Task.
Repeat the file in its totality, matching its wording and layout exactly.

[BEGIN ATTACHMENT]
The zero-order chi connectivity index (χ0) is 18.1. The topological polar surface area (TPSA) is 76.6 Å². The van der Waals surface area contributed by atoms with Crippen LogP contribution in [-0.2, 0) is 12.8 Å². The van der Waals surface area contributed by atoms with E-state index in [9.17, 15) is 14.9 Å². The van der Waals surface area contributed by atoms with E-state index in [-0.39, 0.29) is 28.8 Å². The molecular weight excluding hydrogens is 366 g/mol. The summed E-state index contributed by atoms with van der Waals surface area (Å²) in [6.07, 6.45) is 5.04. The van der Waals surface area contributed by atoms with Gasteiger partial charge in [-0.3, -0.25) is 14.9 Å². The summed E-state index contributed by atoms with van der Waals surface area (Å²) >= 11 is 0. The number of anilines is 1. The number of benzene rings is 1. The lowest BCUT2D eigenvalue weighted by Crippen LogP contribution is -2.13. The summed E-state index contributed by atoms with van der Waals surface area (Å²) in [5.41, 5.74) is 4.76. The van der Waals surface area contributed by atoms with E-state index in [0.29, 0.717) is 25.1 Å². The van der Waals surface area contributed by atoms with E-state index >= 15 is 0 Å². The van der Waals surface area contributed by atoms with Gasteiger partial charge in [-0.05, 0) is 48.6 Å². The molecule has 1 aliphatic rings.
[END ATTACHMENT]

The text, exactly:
The zero-order chi connectivity index (χ0) is 18.1. The topological polar surface area (TPSA) is 76.6 Å². The van der Waals surface area contributed by atoms with Crippen LogP contribution in [-0.2, 0) is 12.8 Å². The van der Waals surface area contributed by atoms with E-state index in [9.17, 15) is 14.9 Å². The van der Waals surface area contributed by atoms with E-state index in [-0.39, 0.29) is 28.8 Å². The molecular weight excluding hydrogens is 366 g/mol. The summed E-state index contributed by atoms with van der Waals surface area (Å²) in [6.07, 6.45) is 5.04. The van der Waals surface area contributed by atoms with Gasteiger partial charge in [-0.3, -0.25) is 14.9 Å². The summed E-state index contributed by atoms with van der Waals surface area (Å²) >= 11 is 0. The number of anilines is 1. The number of benzene rings is 1. The lowest BCUT2D eigenvalue weighted by Crippen LogP contribution is -2.13. The summed E-state index contributed by atoms with van der Waals surface area (Å²) in [5.41, 5.74) is 4.76. The van der Waals surface area contributed by atoms with E-state index in [0.29, 0.717) is 25.1 Å². The van der Waals surface area contributed by atoms with E-state index >= 15 is 0 Å². The van der Waals surface area contributed by atoms with Gasteiger partial charge in [-0.05, 0) is 48.6 Å². The molecule has 1 aliphatic rings.